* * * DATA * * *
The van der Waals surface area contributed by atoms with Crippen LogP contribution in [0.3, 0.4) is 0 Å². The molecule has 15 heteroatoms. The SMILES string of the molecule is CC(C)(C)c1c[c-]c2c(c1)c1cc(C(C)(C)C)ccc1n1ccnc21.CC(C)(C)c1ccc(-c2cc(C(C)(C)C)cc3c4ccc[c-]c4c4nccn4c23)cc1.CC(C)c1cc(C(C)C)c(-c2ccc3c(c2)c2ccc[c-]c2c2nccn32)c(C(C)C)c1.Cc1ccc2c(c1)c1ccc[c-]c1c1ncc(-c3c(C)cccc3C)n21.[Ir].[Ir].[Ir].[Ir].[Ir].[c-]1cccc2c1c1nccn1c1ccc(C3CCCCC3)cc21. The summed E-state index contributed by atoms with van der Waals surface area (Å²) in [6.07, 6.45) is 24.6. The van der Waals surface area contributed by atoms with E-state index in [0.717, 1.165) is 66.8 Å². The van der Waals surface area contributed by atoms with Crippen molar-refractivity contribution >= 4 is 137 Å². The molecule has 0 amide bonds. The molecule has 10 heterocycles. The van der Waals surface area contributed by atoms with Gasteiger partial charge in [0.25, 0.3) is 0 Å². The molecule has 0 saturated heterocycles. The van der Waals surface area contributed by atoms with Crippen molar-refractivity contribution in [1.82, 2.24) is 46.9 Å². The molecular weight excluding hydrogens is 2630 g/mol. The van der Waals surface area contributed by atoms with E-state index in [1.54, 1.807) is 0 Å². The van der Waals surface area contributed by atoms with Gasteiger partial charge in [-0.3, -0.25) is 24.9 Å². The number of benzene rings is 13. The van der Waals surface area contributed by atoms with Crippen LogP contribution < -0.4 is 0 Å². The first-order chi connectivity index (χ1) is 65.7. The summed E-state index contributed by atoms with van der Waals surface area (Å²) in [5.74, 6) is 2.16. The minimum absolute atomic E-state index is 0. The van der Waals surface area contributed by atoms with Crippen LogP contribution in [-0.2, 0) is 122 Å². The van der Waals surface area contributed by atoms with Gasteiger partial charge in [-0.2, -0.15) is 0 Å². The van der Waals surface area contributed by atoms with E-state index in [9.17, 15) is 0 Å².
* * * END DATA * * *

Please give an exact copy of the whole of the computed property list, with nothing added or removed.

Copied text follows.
The van der Waals surface area contributed by atoms with Crippen LogP contribution in [0.3, 0.4) is 0 Å². The molecule has 15 heteroatoms. The SMILES string of the molecule is CC(C)(C)c1c[c-]c2c(c1)c1cc(C(C)(C)C)ccc1n1ccnc21.CC(C)(C)c1ccc(-c2cc(C(C)(C)C)cc3c4ccc[c-]c4c4nccn4c23)cc1.CC(C)c1cc(C(C)C)c(-c2ccc3c(c2)c2ccc[c-]c2c2nccn32)c(C(C)C)c1.Cc1ccc2c(c1)c1ccc[c-]c1c1ncc(-c3c(C)cccc3C)n21.[Ir].[Ir].[Ir].[Ir].[Ir].[c-]1cccc2c1c1nccn1c1ccc(C3CCCCC3)cc21. The summed E-state index contributed by atoms with van der Waals surface area (Å²) in [6.07, 6.45) is 24.6. The van der Waals surface area contributed by atoms with E-state index in [0.717, 1.165) is 66.8 Å². The van der Waals surface area contributed by atoms with Crippen molar-refractivity contribution >= 4 is 137 Å². The molecule has 0 amide bonds. The molecule has 10 heterocycles. The van der Waals surface area contributed by atoms with Gasteiger partial charge in [0.25, 0.3) is 0 Å². The molecule has 0 saturated heterocycles. The van der Waals surface area contributed by atoms with Crippen molar-refractivity contribution in [1.82, 2.24) is 46.9 Å². The molecular weight excluding hydrogens is 2630 g/mol. The van der Waals surface area contributed by atoms with E-state index in [1.54, 1.807) is 0 Å². The van der Waals surface area contributed by atoms with Gasteiger partial charge in [-0.3, -0.25) is 24.9 Å². The number of benzene rings is 13. The van der Waals surface area contributed by atoms with Crippen LogP contribution < -0.4 is 0 Å². The first-order chi connectivity index (χ1) is 65.7. The summed E-state index contributed by atoms with van der Waals surface area (Å²) in [5.74, 6) is 2.16. The minimum absolute atomic E-state index is 0. The van der Waals surface area contributed by atoms with Crippen LogP contribution in [-0.2, 0) is 122 Å². The van der Waals surface area contributed by atoms with Gasteiger partial charge in [-0.2, -0.15) is 0 Å². The van der Waals surface area contributed by atoms with E-state index in [9.17, 15) is 0 Å².